Please note we are unable to support any specific problems you may encounter trying to use the MIDI files.

How do I use the text comparison tool?

The text comparison tool can be seen when viewing content within the ‘Works’ section of the site and allows the user to view the old-spelling edition alongside the modern-spelling edition of the Works.

On first use, pop-ups will guide you through the use of the buttons within this tool.

The ‘Synchronise text’ button anchors both texts so they stay synchronized within their windows, even when the user scrolls through the content. This aids comparison between particular sections of the Old and New works.

Example: Using the tool for ‘The Case is Altered':

1) Open the modern spelling edition of the text above within the Works section. Click on the table of contents, below ‘Current View’ and select ‘Act 1’

2) Click the icon of two arrows pointing towards each other in the top-right of the text box. A second text box should appear.

3) Within this box, click on the ‘Current view’ and choose the old-spelling edition (1609 quarto version) and select Act 1 in the table of contents

4) Make sure 'Synchronize texts' is turned on (button text will be light-blue with border showing). If it’s not, click on this to turn it on

5) Click inside the right-pane and then scroll the text. Your selected texts are now synchronized.

6) As you scroll, you will see a shaded area jump from place to place. This shaded area shows what the text-viewer is currently finding to synchronize on.

Please note: The ‘Collation Notes’ and ’Commentary’ buttons are switched on by default. Simply click on these buttons to switch them off. This will remove the icons for these functions within the text.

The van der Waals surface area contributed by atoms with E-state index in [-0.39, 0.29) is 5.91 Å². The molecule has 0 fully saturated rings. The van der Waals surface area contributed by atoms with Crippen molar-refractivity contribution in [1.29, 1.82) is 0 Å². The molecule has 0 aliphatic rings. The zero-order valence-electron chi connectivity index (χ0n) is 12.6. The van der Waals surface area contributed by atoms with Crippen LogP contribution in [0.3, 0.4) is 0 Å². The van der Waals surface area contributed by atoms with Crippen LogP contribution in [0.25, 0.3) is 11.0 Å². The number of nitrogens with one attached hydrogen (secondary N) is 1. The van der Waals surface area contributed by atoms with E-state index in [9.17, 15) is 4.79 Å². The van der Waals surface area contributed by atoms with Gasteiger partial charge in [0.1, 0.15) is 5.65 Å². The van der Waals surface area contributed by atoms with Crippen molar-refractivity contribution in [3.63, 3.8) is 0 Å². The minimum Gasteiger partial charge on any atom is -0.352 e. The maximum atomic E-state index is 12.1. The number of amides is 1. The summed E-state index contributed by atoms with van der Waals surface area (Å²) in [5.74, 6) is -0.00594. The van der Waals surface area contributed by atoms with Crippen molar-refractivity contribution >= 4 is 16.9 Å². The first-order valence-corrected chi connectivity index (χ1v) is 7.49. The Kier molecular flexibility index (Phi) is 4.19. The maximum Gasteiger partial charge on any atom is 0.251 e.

How does the search work?

The global search across the entire site (top-right of the homepage) is only accessible for users that have purchased access.

Search boxes within each section of the site, ‘Essays’ for example, can be freely accessed.

The global search searches every type of content in the project, excluding the static pages. The content-type-specific searches (such as the one you see within Works for example) only searches within documents of the same type as the section of the website you are in.

Searching for a word you enter in a search box searches all the text content of a document, which includes title and body. The search results are sorted by date and then by relevance.  You don’t need to use the search box on the ‘content-type-specific’ searches though, you can use the filters instead (equally you can carry out a text search and then use the filters to further pare down the results).

The Lucene query syntax is supported in the search boxes; this includes boolean, proximity, wildcards, etc. Note that doing several single term text searches is the same as doing a single AND search.

If you carry out a global search, you will only see one filter at first (Type).  Once this has been selected further filters become available depending upon the selection you made.

What do ‘O’ and ‘M’ mean in the search results?

O = Old spelling edition of the content

M= Modern spelling edition of the content

Editorial questions

I have noticed an error with the content, who should I contact?

Please contact [email protected].